Photo: DaveFayram via flickr
We recently revealed some illegal interview questions that you should look out for, but what should you do if you’re asked any one of those questions?If you do answer, there’s a chance you’d be discriminated against, but if you decline to answer, there’s also a good chance you won’t get hired.
Sounds like a lose-lose situation.
Ellen B. Vance, senior consultant for Titan Group, a human-resource firm, told Lisa Vaas at theLadders that the best thing to do is strategically redirect the questions back to the interviewer. For example, if you’ve been asked if you have children, ask the interviewer, “Family seems important to you, do you have any children?”
“By redirecting, the applicant is not placed in the situation of being perceived as adversarial,” Vance said.
A lot of time, interviewers don’t even know that they’re asking inappropriate questions. Sometimes, they are just trying to make conversation or get the internal statistics information they need. In these scenarios, it’s acceptable to bring up the inappropriateness of the question.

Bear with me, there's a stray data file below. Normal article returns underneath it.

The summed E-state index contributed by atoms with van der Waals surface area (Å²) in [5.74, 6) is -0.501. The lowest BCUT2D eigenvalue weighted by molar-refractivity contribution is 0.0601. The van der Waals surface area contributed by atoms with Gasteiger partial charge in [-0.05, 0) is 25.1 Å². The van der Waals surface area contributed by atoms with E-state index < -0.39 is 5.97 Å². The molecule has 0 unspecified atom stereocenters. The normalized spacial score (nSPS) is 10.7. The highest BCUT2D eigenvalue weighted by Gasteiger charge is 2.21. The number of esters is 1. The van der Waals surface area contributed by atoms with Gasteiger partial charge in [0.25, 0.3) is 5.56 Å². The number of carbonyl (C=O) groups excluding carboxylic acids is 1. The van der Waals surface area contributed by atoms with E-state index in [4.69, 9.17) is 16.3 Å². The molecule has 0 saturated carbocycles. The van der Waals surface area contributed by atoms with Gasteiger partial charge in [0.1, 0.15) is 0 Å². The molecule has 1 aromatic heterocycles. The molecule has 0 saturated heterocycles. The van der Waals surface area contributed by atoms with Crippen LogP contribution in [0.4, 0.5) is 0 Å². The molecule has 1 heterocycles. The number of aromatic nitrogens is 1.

“It happens more than they would like you to think,” Justin Hirsch president of Job Plex, an executive search firm, told Kathryn Tuggle at FOXBusiness. “Human resource leaders are typically more careful and more straightforward, but other executives in the company may ask something unscripted that’s just on the top of their mind.”
However, if the interviewer continues to ask, then Vance says you should then ask the interviewer why the question is related to the position you’re applying for.
Dan Finnigan, CEO of Jobvite told FOXBusiness that candidates shouldn’t be “afraid to say, ‘Help me understand why this matters, because I want to better understand the job I’m interviewing for.’ “
This will likely push the interviewer to catching their own mistake before the mood gets too awkward.
Whatever you do, be smooth about it. Don’t get all uptight or you definitely won’t be getting the job.
“You’ve got to remain unemotional when inappropriate questions come your way,” Hirsch said. “You don’t want to be elusive, and you don’t want to get emotional because that can turn an interview sideways and be a deal breaker.”
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